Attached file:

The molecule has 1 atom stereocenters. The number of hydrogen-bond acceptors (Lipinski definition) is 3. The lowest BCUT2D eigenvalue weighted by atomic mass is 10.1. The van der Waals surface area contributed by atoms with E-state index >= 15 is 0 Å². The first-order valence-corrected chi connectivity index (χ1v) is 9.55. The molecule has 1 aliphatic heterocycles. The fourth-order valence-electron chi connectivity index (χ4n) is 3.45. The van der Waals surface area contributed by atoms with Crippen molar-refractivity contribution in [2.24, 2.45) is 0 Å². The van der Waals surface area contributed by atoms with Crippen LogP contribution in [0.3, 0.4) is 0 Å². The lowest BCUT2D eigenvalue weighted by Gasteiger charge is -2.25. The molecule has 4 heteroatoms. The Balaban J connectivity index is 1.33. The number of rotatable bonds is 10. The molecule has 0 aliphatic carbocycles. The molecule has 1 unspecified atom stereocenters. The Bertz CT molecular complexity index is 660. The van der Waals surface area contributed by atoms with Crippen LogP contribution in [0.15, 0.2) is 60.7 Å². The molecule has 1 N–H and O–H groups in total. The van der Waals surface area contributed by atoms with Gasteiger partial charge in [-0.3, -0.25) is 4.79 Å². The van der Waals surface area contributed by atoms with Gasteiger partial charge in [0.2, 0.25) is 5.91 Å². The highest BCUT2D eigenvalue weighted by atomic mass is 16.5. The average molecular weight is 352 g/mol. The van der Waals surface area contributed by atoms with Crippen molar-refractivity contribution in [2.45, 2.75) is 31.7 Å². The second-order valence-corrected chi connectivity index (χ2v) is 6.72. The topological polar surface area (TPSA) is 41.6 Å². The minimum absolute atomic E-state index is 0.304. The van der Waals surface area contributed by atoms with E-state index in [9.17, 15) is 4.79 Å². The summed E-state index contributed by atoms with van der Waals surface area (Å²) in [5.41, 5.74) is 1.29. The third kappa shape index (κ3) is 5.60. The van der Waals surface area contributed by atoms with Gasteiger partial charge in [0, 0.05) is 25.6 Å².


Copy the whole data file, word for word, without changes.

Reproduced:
The molecule has 1 atom stereocenters. The number of hydrogen-bond acceptors (Lipinski definition) is 3. The lowest BCUT2D eigenvalue weighted by atomic mass is 10.1. The van der Waals surface area contributed by atoms with E-state index >= 15 is 0 Å². The first-order valence-corrected chi connectivity index (χ1v) is 9.55. The molecule has 1 aliphatic heterocycles. The fourth-order valence-electron chi connectivity index (χ4n) is 3.45. The van der Waals surface area contributed by atoms with Crippen molar-refractivity contribution in [2.24, 2.45) is 0 Å². The van der Waals surface area contributed by atoms with Crippen LogP contribution in [0.3, 0.4) is 0 Å². The lowest BCUT2D eigenvalue weighted by Gasteiger charge is -2.25. The molecule has 4 heteroatoms. The Balaban J connectivity index is 1.33. The number of rotatable bonds is 10. The molecule has 0 aliphatic carbocycles. The molecule has 1 unspecified atom stereocenters. The Bertz CT molecular complexity index is 660. The van der Waals surface area contributed by atoms with Crippen LogP contribution in [0.15, 0.2) is 60.7 Å². The molecule has 1 N–H and O–H groups in total. The van der Waals surface area contributed by atoms with Gasteiger partial charge in [-0.3, -0.25) is 4.79 Å². The van der Waals surface area contributed by atoms with Gasteiger partial charge in [0.2, 0.25) is 5.91 Å². The highest BCUT2D eigenvalue weighted by atomic mass is 16.5. The average molecular weight is 352 g/mol. The van der Waals surface area contributed by atoms with Crippen molar-refractivity contribution in [2.45, 2.75) is 31.7 Å². The second-order valence-corrected chi connectivity index (χ2v) is 6.72. The topological polar surface area (TPSA) is 41.6 Å². The minimum absolute atomic E-state index is 0.304. The van der Waals surface area contributed by atoms with E-state index in [9.17, 15) is 4.79 Å². The summed E-state index contributed by atoms with van der Waals surface area (Å²) in [5.41, 5.74) is 1.29. The third kappa shape index (κ3) is 5.60. The van der Waals surface area contributed by atoms with Gasteiger partial charge in [0, 0.05) is 25.6 Å².